For this study, we are enrolling children aged 7-20 on the autistic spectrum who are experiencing at least one gastrointestinal symptom that impairs their life routine, are not taking antibiotics or anti-inflammatory drugs and are capable of swallowing capsules.

  • Fecal microbiota transplantation in patients suffering from irritable bowel syndrome:

Irritable bowel syndrome (IBS) is a syndrome that involves chronic abdominal pain, discomfort and feeling of fullness of the gastrointestinal tract and changes in bowel movements. This is a functional syndrome, i.e. there are no signs of inflammatory disease in the intestine or other explanations that can be proved by various tests, such as celiac, lactose intolerance or various infections. Changes in bowel movements can include diarrhea or constipation, and the syndrome is diagnosed by criteria known as ROME. The main cause of this syndrome is unknown, but there are a number of theories, the major one stating that there is a problem in the interaction of the brain with the gastrointestinal tract. It is known that intestinal bacteria have an important functioning in maintaining the normal activity of the gastrointestinal tract, and disturbing the microbial balance may cause the onset of various gastrointestinal syndromes. Therefore we believe that the effect of intestinal bacteria through fecal microbiota transplantation may lead to an improvement in the health condition in irritable bowel syndrome patients. Men and women aged 18-60 diagnosed as having irritable bowel syndrome according to the ROME IV criteria will participate in this study.

  • Fecal microbiota transplantation in patients suffering from ulcerative colitis:

Ulcerative colitis is a chronic inflammatory disease that usually affects the rectum region and spreads proximally along the entire colon through an increased immune system response. This disease affects two main age groups: the younger group aged 15-30, and a 60-80 year old age group. The most common symptoms of ulcerative colitis are: bloody diarrhea, convulsive abdominal pain and discomfort during defecation, and possible weight loss, fever and anemia. In addition to this, in 10 to 20 percent of cases, symptoms that are not directly related to the gastrointestinal tract may appear, such as: skin rashes, joint pain or swelling and liver disease. This disease is more common in people who have relatives with ulcerative colitis, which indicates the involvement of genetic factors in the disease. In recent years, more evidence has accumulated to show that the colitis patient’s intestinal bacteria profile differs from that of healthy individuals, so we hypothesize that fecal microbiota transplantation in colitis patients from healthy individuals will restore the bacterial balance to the normal state, which may help improve their disease symptoms. At the microbiome research center at Shamir Medical Center, studies are underway in 2 different population groups:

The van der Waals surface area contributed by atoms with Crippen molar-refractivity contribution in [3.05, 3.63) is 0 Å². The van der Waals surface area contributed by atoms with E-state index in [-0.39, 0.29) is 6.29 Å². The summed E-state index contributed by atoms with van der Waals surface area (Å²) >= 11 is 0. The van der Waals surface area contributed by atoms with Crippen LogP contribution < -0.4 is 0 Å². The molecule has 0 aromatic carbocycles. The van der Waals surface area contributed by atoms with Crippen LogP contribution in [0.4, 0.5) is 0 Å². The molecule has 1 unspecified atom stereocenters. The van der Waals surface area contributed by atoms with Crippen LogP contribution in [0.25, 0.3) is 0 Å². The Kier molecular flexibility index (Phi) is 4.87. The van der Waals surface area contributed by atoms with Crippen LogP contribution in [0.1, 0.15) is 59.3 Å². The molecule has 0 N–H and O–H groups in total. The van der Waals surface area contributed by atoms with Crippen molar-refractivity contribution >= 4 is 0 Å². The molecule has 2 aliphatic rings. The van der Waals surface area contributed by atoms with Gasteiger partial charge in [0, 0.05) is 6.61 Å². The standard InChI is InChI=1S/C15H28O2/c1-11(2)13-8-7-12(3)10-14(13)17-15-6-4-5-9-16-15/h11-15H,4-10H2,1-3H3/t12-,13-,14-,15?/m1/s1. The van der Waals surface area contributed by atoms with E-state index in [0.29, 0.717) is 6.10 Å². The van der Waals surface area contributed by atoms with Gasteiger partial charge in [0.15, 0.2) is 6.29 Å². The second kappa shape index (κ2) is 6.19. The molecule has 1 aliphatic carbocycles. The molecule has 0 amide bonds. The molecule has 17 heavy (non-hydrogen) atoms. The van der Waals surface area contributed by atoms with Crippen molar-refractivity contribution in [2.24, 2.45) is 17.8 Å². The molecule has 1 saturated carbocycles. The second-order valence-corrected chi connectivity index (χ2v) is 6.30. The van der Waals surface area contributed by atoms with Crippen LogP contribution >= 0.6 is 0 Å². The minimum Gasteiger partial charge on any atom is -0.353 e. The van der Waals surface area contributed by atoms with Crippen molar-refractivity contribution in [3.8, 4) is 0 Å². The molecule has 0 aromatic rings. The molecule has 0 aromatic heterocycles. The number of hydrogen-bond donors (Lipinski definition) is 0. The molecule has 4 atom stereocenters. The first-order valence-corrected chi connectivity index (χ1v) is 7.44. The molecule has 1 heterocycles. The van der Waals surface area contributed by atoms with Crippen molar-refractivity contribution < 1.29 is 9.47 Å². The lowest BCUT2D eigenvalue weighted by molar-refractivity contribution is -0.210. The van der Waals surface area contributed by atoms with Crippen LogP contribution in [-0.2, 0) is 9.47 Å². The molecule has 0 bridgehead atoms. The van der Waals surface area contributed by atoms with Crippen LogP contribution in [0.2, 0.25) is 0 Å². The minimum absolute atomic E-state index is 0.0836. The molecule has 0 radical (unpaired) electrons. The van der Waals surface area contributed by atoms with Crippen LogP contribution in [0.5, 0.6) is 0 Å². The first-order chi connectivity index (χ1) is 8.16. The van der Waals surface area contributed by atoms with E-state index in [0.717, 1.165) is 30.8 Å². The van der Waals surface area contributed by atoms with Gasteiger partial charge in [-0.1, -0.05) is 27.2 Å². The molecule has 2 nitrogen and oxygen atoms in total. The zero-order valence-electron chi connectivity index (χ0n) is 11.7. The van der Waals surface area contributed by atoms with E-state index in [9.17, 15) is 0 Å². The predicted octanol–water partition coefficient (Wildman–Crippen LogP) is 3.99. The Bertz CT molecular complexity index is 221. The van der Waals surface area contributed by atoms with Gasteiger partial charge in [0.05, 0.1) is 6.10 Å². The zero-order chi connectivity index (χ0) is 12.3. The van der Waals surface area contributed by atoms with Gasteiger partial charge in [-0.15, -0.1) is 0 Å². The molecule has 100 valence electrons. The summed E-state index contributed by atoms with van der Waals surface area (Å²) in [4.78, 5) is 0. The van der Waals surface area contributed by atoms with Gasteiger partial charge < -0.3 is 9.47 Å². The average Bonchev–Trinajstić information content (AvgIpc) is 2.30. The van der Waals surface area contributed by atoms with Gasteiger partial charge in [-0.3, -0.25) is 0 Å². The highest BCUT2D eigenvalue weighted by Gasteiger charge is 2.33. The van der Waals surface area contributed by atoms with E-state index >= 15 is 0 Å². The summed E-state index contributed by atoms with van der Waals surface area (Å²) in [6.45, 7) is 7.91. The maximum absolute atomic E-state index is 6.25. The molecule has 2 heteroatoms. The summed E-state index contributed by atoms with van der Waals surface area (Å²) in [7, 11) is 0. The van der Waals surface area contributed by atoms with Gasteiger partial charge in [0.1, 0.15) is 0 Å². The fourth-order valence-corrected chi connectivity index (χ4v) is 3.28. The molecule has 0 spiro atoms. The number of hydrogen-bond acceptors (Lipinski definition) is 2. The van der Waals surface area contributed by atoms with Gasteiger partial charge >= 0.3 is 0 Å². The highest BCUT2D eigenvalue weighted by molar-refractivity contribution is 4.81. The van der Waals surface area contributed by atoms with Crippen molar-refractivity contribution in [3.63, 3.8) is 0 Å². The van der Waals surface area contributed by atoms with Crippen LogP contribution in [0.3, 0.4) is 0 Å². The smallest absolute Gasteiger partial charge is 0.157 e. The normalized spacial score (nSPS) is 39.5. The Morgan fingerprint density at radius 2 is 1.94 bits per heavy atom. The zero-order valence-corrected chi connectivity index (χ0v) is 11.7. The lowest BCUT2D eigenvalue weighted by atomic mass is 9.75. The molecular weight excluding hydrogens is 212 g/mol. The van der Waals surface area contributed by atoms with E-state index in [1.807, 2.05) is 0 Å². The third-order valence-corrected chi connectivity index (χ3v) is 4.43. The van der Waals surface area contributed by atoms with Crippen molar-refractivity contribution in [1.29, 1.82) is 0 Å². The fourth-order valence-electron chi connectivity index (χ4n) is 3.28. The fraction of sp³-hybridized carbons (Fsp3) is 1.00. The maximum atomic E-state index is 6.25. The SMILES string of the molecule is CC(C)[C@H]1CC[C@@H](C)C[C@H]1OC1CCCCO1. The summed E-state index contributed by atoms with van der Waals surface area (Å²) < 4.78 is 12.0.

(*) Naïve patients suffering from mild-moderate ulcerative colitis – this patient group includes the adult population group aged 18-70 diagnosed in recent months and not treated with anti-inflammatory or immunomodulatory drugs. The disease symptoms in naïve patients are not expressed because the disease is in remission.

(*) Children suffering from mild-moderate ulcerative colitis – this patient group includes the young population aged 12-18 diagnosed in recent months and not treated with anti-inflammatory or immunomodulatory drugs.

  • Autologous fecal microbiota transplantation in patients suffering from inflammatory joint diseases:

Arthritis is a general name for a group of diseases in which inflammation develops in the joints, leading to pain and structural damage. This is a common group of diseases and its main symptoms include: pain, stiffness, restriction of joint movement and inflammatory reactions manifesting in pain, heat and redness of the skin in the joint area. The two most common types of arthritis are: generative joint disease (osteoarthritis) and rheumatoid arthritis (RA). Inflammatory joint diseases are characterized by spontaneous eruptions and remissions. In sates in which the arthritis is active and prolonged, medication often achieves low inflammatory activity and even remission. Many studies have shown that the intestinal bacteria composition is different in patients with inflammatory joint diseases than healthy individuals. Recently, a number of studies have also shown evidence that medication for these diseases results in a change in the intestinal microbiome after an improvement in patients’ conditions. We estimate that maintaining the new bacterial flora that is formed after medication by performing autologous fecal microbiota transplantation may lead to a low disease activity level, thus reducing the need for chronic medication.